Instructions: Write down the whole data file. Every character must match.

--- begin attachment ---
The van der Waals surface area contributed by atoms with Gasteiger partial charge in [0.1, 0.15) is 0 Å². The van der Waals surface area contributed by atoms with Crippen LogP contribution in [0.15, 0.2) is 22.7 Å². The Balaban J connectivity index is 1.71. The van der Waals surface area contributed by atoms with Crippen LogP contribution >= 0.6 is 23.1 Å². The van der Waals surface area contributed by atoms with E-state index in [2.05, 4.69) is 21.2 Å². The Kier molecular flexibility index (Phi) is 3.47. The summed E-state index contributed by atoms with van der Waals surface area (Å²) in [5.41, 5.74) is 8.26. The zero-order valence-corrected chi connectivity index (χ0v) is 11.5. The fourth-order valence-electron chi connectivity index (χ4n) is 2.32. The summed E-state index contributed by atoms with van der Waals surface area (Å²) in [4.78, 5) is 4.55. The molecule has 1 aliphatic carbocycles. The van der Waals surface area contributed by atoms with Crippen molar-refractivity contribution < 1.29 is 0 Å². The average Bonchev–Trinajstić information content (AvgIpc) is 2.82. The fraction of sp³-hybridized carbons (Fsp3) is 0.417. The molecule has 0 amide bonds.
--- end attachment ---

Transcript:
The van der Waals surface area contributed by atoms with Gasteiger partial charge in [0.1, 0.15) is 0 Å². The van der Waals surface area contributed by atoms with Crippen LogP contribution in [0.15, 0.2) is 22.7 Å². The Balaban J connectivity index is 1.71. The van der Waals surface area contributed by atoms with Crippen LogP contribution >= 0.6 is 23.1 Å². The van der Waals surface area contributed by atoms with E-state index in [2.05, 4.69) is 21.2 Å². The Kier molecular flexibility index (Phi) is 3.47. The summed E-state index contributed by atoms with van der Waals surface area (Å²) in [5.41, 5.74) is 8.26. The zero-order valence-corrected chi connectivity index (χ0v) is 11.5. The fourth-order valence-electron chi connectivity index (χ4n) is 2.32. The summed E-state index contributed by atoms with van der Waals surface area (Å²) in [4.78, 5) is 4.55. The molecule has 1 aliphatic carbocycles. The van der Waals surface area contributed by atoms with Crippen molar-refractivity contribution < 1.29 is 0 Å². The average Bonchev–Trinajstić information content (AvgIpc) is 2.82. The fraction of sp³-hybridized carbons (Fsp3) is 0.417. The molecule has 0 amide bonds.